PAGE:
3.       I quit doing grip. I could not do both at the same time and be effective with bending. I tried it, but it did not work for me.  I still like to mess around with grip from time to time, but it is not a regular thing anymore.

 

4.       Indian Clubs.  I started using these a few months ago and my shoulders, elbows and wrists feel better than they have in a long time. We beat those joints up with heavy bending, especially the shoulders.  I was starting to have a weird feeling in my shoulders.  It wasn’t pain and I was not limited, but I could just feel something going on deep in my shoulder. I bought the clubs to prevent anything from happening to my shoulders.  They feel great right now.  I do these to warm up before bending and lifting and will also normally do these at the end of the workout.

 

These are my thoughts. I hope this helps someone.

Fantastic post.  Thanks for sharing.

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Donc101
10 hours ago, vikingsrule92 said:

That is insanely helpful Don. I was actually about to PM you about programming prior to seeing this. I still will for a more specific question, but thanks a million for typing that out.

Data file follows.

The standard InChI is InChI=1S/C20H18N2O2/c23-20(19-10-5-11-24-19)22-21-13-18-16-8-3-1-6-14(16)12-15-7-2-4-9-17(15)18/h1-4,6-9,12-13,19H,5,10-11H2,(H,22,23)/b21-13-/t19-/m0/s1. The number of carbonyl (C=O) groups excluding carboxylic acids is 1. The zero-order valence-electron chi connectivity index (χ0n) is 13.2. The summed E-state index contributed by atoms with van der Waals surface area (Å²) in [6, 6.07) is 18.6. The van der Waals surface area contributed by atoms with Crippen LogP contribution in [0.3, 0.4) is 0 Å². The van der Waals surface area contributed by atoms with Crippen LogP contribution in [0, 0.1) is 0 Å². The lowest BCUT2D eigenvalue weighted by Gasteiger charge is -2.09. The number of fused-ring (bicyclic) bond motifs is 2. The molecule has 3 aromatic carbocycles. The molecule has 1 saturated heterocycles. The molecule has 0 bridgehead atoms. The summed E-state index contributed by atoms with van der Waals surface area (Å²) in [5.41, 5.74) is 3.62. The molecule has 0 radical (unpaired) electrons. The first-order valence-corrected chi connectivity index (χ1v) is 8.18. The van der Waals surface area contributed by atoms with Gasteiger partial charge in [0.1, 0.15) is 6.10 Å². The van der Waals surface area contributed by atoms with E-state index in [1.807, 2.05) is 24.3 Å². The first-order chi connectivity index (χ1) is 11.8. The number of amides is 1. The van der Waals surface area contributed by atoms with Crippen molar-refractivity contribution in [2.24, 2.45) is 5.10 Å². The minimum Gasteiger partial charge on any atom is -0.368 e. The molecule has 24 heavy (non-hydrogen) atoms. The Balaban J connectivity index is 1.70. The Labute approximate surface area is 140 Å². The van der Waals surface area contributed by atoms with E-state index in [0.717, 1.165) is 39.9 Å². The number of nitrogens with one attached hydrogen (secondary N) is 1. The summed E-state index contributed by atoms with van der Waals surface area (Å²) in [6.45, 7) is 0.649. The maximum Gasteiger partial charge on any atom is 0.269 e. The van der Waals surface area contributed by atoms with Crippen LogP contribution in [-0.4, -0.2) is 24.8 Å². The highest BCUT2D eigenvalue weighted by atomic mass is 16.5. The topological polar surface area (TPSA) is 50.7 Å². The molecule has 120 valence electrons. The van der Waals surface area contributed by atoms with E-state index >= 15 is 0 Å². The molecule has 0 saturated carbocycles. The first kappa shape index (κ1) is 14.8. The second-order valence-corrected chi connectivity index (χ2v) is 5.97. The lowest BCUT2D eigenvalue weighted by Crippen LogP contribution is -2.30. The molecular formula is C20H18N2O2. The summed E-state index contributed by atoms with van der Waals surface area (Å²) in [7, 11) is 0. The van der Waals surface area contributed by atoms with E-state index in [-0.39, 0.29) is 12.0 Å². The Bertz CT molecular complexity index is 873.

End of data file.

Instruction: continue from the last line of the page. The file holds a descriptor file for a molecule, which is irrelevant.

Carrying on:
9 hours ago, anwnate said:

Fantastic post.  Thanks for sharing.

I’m glad you guys liked the post. I was hoping it would provide some useful info.

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Tom Flesher
21 hours ago, Donc101 said:

I started this post a little over a year ago to gain some knowledge and advise on how to train for lots of different types of bending at once.  All of that bending places a lot of stress on the body.  I have learned a lot over the last year on this issue through trial and error and wanted to share some of what I learned in case it would help anyone else.  I am sure everyone’s body is different and people will have different results to the same training, but this is what worked for me.